Nakba Day (with Ahmed Mansour)

For the last three weeks, my Nakba was losing my best friends, covering the march with their press-marked vest. Every week, every day I have like personal Nakba, and this is the case with every Palestinian. With every Palestinian around the world, they have their own Nakba.
— Ahmed Mansour

Every year, when Israelis and many American Jews celebrate the creation of the state of Israel, Palestinians remember their people’s expulsion, or what they refer to as the "Nakba," the Arabic word for catastrophe. This year, on the 70th anniversary of both Israeli independence and the Nakba, the United States is moving its embassy to Jerusalem.

Our guest for this episode, Palestinian filmmaker Ahmed Mansour, calls this a "double Nakba and double catastrophe." Producer Ilana Levinson spoke with Ahmed about his childhood in a Gaza refugee camp, why the timing of the U.S. embassy move is so inflammatory, and how the Nakba continues to permeate Palestinian life.

Ahmed Mansour’s film, "Brooklyn, Inshallah," follows the 2017 campaign of Khader El-Yateem, a Palestinian-American Lutheran pastor who became the first Arab-American to run for New York City Council. To learn more and to contribute to his fundraising campaign, click here.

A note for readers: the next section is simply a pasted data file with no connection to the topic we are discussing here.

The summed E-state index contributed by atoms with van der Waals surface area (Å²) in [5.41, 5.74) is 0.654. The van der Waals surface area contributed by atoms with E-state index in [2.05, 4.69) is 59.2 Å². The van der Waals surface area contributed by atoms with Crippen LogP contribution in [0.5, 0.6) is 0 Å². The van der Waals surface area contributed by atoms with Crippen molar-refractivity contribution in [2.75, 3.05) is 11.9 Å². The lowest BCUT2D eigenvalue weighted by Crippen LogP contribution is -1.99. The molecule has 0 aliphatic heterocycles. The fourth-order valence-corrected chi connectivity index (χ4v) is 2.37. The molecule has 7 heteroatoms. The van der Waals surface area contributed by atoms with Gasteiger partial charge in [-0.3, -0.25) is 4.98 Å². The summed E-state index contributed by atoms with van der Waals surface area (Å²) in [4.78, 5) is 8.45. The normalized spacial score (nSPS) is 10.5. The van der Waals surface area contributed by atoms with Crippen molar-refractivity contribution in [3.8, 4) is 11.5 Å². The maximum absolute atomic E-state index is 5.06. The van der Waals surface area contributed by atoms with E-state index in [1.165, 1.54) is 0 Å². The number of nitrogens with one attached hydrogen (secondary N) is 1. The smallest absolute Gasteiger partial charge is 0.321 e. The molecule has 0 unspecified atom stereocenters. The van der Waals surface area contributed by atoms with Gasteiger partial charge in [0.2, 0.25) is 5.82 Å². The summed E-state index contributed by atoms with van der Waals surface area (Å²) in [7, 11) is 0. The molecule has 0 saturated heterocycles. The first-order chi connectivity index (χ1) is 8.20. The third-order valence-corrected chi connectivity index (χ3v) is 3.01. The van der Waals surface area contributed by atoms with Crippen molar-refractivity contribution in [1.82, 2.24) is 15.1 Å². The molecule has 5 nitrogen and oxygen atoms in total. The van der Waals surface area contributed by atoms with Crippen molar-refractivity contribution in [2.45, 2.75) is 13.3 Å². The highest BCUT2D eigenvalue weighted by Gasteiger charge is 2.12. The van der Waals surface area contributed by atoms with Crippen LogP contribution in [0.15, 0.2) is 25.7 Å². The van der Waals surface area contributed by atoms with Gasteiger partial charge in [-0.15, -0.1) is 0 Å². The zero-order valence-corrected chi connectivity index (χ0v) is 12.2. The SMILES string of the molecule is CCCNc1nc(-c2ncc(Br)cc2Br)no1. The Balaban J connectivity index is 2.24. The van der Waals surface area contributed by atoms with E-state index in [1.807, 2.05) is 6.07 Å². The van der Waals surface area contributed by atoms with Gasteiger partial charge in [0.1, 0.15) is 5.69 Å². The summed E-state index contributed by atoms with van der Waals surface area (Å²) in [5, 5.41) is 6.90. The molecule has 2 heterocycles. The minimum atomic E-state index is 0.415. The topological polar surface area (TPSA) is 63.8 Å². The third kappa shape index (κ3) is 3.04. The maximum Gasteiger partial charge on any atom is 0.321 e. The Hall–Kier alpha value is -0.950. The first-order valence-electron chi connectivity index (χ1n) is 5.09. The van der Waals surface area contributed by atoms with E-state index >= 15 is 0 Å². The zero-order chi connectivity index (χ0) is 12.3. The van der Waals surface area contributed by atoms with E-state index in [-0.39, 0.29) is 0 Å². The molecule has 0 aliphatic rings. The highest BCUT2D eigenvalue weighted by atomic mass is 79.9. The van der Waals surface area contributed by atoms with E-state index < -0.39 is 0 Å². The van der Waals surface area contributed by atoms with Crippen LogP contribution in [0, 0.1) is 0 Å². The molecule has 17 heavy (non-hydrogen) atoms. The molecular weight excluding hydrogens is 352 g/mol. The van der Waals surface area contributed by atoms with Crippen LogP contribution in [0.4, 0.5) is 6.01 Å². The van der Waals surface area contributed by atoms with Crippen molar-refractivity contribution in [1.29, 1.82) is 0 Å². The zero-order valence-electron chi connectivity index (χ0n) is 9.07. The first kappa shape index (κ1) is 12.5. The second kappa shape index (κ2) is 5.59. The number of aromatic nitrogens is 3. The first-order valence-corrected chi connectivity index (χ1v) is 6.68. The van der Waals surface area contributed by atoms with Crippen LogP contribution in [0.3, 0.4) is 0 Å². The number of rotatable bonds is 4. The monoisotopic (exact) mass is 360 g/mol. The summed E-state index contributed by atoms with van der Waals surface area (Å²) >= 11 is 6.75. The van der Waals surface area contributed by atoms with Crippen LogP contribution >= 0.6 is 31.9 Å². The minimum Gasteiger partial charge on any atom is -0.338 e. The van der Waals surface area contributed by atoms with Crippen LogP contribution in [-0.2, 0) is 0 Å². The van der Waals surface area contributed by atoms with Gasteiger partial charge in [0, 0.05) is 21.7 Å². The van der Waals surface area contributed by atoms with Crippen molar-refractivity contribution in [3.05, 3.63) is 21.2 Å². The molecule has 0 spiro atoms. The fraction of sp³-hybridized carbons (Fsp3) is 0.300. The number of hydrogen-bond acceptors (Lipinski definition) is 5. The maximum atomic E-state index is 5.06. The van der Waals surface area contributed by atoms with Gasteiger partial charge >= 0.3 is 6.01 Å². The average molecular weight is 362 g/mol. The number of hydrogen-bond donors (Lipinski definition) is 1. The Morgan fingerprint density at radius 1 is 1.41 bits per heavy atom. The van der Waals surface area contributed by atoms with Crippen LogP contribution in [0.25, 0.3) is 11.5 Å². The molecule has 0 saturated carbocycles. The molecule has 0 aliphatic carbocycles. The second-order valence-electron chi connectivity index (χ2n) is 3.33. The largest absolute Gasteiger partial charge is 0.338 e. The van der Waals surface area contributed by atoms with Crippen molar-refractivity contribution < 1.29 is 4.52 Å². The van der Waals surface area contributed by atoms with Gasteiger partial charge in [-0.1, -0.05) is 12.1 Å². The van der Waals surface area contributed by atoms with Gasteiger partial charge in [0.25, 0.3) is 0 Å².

This episode was produced by Ilana Levinson and Max Freedman, and edited by Max Freedman. Original music by Nat Rosenzweig. 

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Ahmed Mansour, a New York-based filmmaker, is a NYU Arthur L. Carter Journalism Institute - News and Documentary Program - graduate. Ahmed was born and raised in a refugee camp in Gaza Strip, Palestine. He worked as an organizer, translator and guide for international journalists covering the 2014 war. He made a series of short films highlighting the humanitarian crisis in Gaza Strip after three successive wars. He has also worked as a reporter for the Washington Report on the Middle East Affairs in Washington DC. Ahmed has received residencies and fellowships from Duke University and Story Wise Program.